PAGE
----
by Staff Writers
Bangkok (UPI) Apr 17, 2012
With rice production in Vietnam's fertile Mekong delta threatened by salt water from rising sea levels, researchers say they're turning to genetics for help.
Scientists at the International Rice Research Institute are working with Vietnamese counterparts in experiments in the Philippines to develop a variety of rice that can withstand submergence for over two weeks and also resist increased salinity.
An existing flood-tolerant variety, dubbed "scuba rice," already offers half the solution, researchers said.
"IRRI is experimenting to find a rice variety to deal with both problems," Bjorn Ole Sander, a scientist at the world's leading non-governmental research center on rice, told Inter Press Service.
"Even if we have rice crops that are tolerant to floods they can die because of salinity."
The search for a salinity-tolerant variety that could be cross-bred with scuba rice is daunting, he said.
"It will take at least four years to find a rice variety that will be tolerant to both salinity and flooding," he said.
With climate change and global warming the search for a solution is vital, he said, noting that salt water from the South China Sea now spreads 25 miles into the Mekong delta, unlike the 6 miles inland the sea tides reached 30 years ago.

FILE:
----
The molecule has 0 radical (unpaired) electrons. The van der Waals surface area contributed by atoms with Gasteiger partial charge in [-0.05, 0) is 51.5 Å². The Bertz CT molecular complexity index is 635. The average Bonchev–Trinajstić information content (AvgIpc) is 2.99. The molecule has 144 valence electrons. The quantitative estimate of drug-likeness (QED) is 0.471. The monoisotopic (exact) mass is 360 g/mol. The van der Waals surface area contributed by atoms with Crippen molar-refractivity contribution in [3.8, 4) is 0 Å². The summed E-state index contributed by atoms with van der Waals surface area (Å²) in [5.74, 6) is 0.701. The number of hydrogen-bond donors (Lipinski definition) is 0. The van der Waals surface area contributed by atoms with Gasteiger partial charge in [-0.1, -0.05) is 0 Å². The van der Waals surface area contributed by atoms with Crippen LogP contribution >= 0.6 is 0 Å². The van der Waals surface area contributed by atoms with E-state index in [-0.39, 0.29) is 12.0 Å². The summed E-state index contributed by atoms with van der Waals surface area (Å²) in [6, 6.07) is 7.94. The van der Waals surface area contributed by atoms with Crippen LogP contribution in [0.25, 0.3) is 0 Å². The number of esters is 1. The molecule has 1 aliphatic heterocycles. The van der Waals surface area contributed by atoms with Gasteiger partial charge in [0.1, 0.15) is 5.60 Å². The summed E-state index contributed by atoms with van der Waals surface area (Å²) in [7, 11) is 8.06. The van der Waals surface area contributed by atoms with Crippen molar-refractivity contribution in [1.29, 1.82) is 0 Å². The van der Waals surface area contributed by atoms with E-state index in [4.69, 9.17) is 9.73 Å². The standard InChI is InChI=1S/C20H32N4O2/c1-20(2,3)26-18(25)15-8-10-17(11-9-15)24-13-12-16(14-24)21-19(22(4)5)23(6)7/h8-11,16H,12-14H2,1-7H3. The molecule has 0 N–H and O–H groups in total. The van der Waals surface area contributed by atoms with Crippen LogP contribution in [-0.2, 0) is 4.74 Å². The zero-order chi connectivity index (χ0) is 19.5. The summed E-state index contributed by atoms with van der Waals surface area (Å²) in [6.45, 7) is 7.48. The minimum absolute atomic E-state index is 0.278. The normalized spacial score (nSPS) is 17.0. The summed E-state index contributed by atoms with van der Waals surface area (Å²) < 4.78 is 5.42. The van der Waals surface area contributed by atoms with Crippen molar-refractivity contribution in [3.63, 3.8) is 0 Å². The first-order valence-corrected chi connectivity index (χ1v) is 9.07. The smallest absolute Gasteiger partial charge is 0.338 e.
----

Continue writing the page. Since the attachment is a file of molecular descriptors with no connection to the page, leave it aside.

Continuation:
"That would be the answer to the problems faced in the Mekong Delta from flooding and salinity from the rising sea tides."
Researchers in Britain and Japan also are working on developing saline-resistant rice.
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UC Research Reveals One of the Earliest Farming Sites in Europe
Cincinnati OH (SPX) Apr 18, 2012
University of Cincinnati research is revealing early farming in a former wetlands region that was largely cut off from Western researchers until recently. The UC collaboration with the Southern Albania Neolithic Archaeological Project (SANAP) will be presented April 20 at the annual meeting of the Society for American Archaeology (SAA). Susan Allen, a professor in the UC Department o ... read more